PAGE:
Assessment Overview

How do we assess learning at Long Toft Primary School?


At Long Toft primary, we believe that:

  • Each child is an individual and that our assessment of them should enable them to make progress towards the National Curriculum at an appropriate level.
  • Assessment is most effective when it builds a picture of a child’s performance both daily and over time (including strengths and emerging needs) and is used to target subsequent learning to challenge, inspire and motivate all children in their learning.
  • Assessment supports continual improvement in independent learning but we must celebrate what children do well, as well as identify what they need to do next.
  • Assessment is an inclusive approach and is suitable for all the children in our school. Where additional assessments are needed, these will be used to inform classroom practice, make additional adaptations and plan for extra provision to support additional needs or Special Educational Needs.
  • Assessment judgements are reached in a fair and honest way, reflecting the independent ability of children from a range of evidence. These judgements are supported through rigorous moderation across the school and with other professionals from outside of school.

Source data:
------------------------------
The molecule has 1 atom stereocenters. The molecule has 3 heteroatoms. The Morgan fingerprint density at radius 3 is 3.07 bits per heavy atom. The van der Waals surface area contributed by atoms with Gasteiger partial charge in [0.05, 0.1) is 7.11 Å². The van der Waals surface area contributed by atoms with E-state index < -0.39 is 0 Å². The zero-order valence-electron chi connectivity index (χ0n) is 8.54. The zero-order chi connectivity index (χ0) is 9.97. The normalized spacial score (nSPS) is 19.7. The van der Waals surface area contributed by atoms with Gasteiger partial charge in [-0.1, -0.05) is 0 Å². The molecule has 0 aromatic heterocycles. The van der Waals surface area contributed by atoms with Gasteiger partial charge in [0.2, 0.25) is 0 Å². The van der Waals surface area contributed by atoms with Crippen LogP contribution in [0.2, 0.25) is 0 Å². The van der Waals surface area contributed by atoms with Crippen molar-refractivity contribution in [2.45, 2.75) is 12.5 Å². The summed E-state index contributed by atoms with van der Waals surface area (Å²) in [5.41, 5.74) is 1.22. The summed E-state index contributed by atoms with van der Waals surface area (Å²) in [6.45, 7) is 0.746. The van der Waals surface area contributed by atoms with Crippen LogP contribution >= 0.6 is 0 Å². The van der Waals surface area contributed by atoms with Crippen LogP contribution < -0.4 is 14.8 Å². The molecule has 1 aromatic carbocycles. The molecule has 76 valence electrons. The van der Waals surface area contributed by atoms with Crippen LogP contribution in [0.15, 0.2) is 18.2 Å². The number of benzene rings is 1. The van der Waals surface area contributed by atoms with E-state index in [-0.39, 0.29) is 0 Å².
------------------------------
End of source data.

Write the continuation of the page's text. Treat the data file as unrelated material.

• Assessment data is used to track the progress of children across the school, to ensure that they make good progress and achieve their full academic potential. This data is also used to help make further improvements to the school’s provision and performance for the benefit of all the children we teach.


At Long Toft Primary School, we see assessment as an integral part of teaching and learning, and it is inextricably linked to our curriculum.

We use three broad overarching forms of assessment: day-to-day in-school formative assessment, in-school summative assessment and nationally standardised summative assessment.


  1. In-school formative assessment

Effective in-school formative assessment is the day-to-day assessment which is carried out by teachers and is key to effective classroom practice. It enables: